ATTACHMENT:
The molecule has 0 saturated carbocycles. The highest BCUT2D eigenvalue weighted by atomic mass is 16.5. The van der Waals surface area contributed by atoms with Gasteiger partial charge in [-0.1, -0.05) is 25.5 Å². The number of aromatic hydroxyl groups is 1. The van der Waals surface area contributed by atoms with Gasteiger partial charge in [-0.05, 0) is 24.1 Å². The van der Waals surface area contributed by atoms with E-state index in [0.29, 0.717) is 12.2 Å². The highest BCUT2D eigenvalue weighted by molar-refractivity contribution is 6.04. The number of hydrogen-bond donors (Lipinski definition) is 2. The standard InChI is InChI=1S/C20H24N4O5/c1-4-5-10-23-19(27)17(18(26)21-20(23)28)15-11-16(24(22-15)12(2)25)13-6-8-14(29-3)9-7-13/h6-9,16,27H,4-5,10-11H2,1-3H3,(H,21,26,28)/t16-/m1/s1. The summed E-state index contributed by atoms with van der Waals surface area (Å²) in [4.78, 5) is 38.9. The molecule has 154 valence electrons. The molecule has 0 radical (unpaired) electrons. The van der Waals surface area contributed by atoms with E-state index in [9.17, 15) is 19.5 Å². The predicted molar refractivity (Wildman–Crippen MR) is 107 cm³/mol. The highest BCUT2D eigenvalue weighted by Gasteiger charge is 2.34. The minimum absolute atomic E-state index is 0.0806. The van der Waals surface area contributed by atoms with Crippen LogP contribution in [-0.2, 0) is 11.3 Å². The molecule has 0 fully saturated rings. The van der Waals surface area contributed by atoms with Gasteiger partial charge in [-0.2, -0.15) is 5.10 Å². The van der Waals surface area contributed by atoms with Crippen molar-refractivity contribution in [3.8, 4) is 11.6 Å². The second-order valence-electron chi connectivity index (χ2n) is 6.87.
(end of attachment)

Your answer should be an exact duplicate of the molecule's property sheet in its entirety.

The molecule has 0 saturated carbocycles. The highest BCUT2D eigenvalue weighted by atomic mass is 16.5. The van der Waals surface area contributed by atoms with Gasteiger partial charge in [-0.1, -0.05) is 25.5 Å². The number of aromatic hydroxyl groups is 1. The van der Waals surface area contributed by atoms with Gasteiger partial charge in [-0.05, 0) is 24.1 Å². The van der Waals surface area contributed by atoms with E-state index in [0.29, 0.717) is 12.2 Å². The highest BCUT2D eigenvalue weighted by molar-refractivity contribution is 6.04. The number of hydrogen-bond donors (Lipinski definition) is 2. The standard InChI is InChI=1S/C20H24N4O5/c1-4-5-10-23-19(27)17(18(26)21-20(23)28)15-11-16(24(22-15)12(2)25)13-6-8-14(29-3)9-7-13/h6-9,16,27H,4-5,10-11H2,1-3H3,(H,21,26,28)/t16-/m1/s1. The summed E-state index contributed by atoms with van der Waals surface area (Å²) in [4.78, 5) is 38.9. The molecule has 154 valence electrons. The molecule has 0 radical (unpaired) electrons. The van der Waals surface area contributed by atoms with E-state index in [9.17, 15) is 19.5 Å². The predicted molar refractivity (Wildman–Crippen MR) is 107 cm³/mol. The highest BCUT2D eigenvalue weighted by Gasteiger charge is 2.34. The minimum absolute atomic E-state index is 0.0806. The van der Waals surface area contributed by atoms with Crippen LogP contribution in [-0.2, 0) is 11.3 Å². The molecule has 0 fully saturated rings. The van der Waals surface area contributed by atoms with Gasteiger partial charge in [-0.2, -0.15) is 5.10 Å². The van der Waals surface area contributed by atoms with Crippen molar-refractivity contribution in [3.8, 4) is 11.6 Å². The second-order valence-electron chi connectivity index (χ2n) is 6.87.